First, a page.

Red Queen – Juan Gomez-Jurado

In Red Queen, we first briefly meet Antonia Scott, who unaccountably thinks about suicide for three minutes each day. She obviously is not an ordinary person with an ordinary brain, as she quickly makes calculations related to the physics of jumping in a lake to accomplish her end. It’s a brief, tantalizing introduction. And then, we turn to Jon. I laughed out loud (not just like an emoji: I mean for real laughed) during the first few pages of the first chapter as we meet Jon Gutierrez, He’s a gay Basque rock lifter, presently suspended from the police force for an incident that itself would be funny and even sympathetic if it hadn’t gone viral. As his captain tells him, Jon is in a “big stinking mess,” and then a door opens. He is pulled into a challenge by a strange man he is to call, “Mentor” If Jon pulls off the challenge, this will rescue his career. All he has to do is convince a particular woman to get into a car.

Red Queen is a book that made me look early on into whether it is a series. (It is). It takes place in Spain and is translated from Spanish. The writing is totally engrossing and entertaining, thought much less funny as the plot unfolds. Someone is after the children of very, very wealthy families but the kidnapper does not seem to want money. There is a highly confidential, deep background government organization that deals with highly unusual crimes. Similar organizations exist internationally and cooperate on solving these, each with a “Red Queen,” whose intelligence, creativity and originality is honed to this purpose.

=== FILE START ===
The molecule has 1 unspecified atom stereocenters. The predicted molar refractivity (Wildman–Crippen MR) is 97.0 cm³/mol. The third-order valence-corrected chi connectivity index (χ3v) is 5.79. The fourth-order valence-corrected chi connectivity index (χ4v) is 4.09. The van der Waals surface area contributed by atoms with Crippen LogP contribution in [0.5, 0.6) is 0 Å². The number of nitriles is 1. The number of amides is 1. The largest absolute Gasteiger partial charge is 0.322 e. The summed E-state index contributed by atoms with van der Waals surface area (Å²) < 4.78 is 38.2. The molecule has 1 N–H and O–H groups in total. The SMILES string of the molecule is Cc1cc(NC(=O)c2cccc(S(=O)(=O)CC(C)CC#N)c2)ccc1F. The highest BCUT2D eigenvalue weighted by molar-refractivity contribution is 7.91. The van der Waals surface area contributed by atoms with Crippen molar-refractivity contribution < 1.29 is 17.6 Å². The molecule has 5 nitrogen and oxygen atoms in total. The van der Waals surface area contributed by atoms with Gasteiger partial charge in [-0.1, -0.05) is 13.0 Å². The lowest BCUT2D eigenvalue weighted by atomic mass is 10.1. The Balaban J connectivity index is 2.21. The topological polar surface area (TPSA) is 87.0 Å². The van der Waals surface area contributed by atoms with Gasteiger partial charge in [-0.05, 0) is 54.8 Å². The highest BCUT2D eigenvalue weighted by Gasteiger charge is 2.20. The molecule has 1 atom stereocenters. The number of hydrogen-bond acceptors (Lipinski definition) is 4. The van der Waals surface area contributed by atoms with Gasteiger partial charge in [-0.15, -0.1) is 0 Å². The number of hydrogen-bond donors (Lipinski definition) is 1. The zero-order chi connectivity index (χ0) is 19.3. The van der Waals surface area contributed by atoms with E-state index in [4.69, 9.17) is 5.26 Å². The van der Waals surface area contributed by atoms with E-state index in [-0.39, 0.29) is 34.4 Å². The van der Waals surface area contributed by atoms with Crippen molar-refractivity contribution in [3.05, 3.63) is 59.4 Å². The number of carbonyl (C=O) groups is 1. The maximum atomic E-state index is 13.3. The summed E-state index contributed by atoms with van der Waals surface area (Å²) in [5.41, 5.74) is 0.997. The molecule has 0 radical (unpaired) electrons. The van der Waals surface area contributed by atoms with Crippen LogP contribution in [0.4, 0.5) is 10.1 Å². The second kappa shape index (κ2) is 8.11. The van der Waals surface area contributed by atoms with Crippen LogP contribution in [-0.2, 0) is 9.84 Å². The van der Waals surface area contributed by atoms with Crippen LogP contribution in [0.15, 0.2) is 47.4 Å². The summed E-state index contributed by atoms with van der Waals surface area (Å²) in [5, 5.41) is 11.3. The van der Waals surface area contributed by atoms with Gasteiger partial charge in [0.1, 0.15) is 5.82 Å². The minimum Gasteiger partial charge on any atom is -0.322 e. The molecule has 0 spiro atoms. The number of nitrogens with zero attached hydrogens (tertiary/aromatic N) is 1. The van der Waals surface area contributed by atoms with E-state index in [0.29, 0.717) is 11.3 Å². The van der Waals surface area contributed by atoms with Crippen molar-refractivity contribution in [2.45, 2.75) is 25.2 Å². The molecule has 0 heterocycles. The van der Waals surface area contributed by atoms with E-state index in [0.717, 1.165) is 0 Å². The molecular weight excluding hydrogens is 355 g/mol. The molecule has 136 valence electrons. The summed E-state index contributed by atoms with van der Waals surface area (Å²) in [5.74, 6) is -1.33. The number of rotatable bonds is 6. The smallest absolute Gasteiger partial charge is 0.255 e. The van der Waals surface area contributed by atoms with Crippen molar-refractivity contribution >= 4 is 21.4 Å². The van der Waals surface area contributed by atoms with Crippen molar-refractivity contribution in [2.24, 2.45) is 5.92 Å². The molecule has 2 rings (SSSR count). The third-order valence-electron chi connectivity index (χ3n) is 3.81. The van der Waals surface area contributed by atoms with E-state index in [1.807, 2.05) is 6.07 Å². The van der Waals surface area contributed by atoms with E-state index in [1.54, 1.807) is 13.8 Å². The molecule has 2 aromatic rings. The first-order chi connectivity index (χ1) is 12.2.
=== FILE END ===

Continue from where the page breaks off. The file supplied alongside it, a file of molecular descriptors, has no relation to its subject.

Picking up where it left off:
Quickly, we are pulled into a crime scene that is strange enough to warrant the Red Queen’s involvement. The teenage son of a wealthy family has been murdered in a unique manner. Usually the organization cooperates with police but this case is tricky. Still, they have a cop on board: Jon. Then, there is an obviously related crime and another head of an obscenely wealthy family is faced with a demand and a deadline … and it is not for money. Gomez-Jurado’s writing style is fast paced, exciting, entertaining, humorous at times, sad at others and this was an I could not put it down book. It is partly about ruthless, violent people and there are some dangerous scenes. The violence is expressed through the perceptions of those involved as they struggle to understand what is happening to them and to react to it. (As opposed to blow by blow descriptions of what the actor is doing to the victim). I will be counting the minutes till the next book is translated and published. (Kudos to the translator, Nick Caster) Highly recommend.

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